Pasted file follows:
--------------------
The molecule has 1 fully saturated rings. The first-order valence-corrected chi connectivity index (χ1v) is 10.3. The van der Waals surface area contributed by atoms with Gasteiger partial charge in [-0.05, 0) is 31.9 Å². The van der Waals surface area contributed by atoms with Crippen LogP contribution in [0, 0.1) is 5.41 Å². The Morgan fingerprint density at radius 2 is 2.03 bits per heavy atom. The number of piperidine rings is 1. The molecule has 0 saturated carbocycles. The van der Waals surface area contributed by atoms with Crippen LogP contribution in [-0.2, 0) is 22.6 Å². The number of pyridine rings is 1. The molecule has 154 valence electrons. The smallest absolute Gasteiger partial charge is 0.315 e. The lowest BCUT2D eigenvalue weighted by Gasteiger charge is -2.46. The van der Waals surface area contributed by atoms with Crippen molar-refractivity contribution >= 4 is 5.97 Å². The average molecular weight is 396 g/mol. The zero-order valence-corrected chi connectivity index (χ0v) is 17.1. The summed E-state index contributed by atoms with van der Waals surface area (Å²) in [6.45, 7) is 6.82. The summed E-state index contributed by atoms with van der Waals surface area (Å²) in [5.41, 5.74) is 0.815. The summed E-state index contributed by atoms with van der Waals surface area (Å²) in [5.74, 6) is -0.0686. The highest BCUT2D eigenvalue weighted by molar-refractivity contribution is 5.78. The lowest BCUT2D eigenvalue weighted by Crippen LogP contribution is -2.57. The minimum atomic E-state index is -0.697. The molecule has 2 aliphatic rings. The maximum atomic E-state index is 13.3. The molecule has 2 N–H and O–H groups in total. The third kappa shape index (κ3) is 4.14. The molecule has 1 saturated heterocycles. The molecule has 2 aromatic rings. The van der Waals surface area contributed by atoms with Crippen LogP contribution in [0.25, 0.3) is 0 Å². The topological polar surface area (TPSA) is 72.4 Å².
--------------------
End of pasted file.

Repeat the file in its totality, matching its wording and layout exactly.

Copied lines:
The molecule has 1 fully saturated rings. The first-order valence-corrected chi connectivity index (χ1v) is 10.3. The van der Waals surface area contributed by atoms with Gasteiger partial charge in [-0.05, 0) is 31.9 Å². The van der Waals surface area contributed by atoms with Crippen LogP contribution in [0, 0.1) is 5.41 Å². The Morgan fingerprint density at radius 2 is 2.03 bits per heavy atom. The number of piperidine rings is 1. The molecule has 0 saturated carbocycles. The van der Waals surface area contributed by atoms with Crippen LogP contribution in [-0.2, 0) is 22.6 Å². The number of pyridine rings is 1. The molecule has 154 valence electrons. The smallest absolute Gasteiger partial charge is 0.315 e. The lowest BCUT2D eigenvalue weighted by Gasteiger charge is -2.46. The van der Waals surface area contributed by atoms with Crippen molar-refractivity contribution >= 4 is 5.97 Å². The average molecular weight is 396 g/mol. The zero-order valence-corrected chi connectivity index (χ0v) is 17.1. The summed E-state index contributed by atoms with van der Waals surface area (Å²) in [6.45, 7) is 6.82. The summed E-state index contributed by atoms with van der Waals surface area (Å²) in [5.41, 5.74) is 0.815. The summed E-state index contributed by atoms with van der Waals surface area (Å²) in [5.74, 6) is -0.0686. The highest BCUT2D eigenvalue weighted by molar-refractivity contribution is 5.78. The lowest BCUT2D eigenvalue weighted by Crippen LogP contribution is -2.57. The minimum atomic E-state index is -0.697. The molecule has 2 aliphatic rings. The maximum atomic E-state index is 13.3. The molecule has 2 N–H and O–H groups in total. The third kappa shape index (κ3) is 4.14. The molecule has 1 saturated heterocycles. The molecule has 2 aromatic rings. The van der Waals surface area contributed by atoms with Crippen LogP contribution in [0.25, 0.3) is 0 Å². The topological polar surface area (TPSA) is 72.4 Å².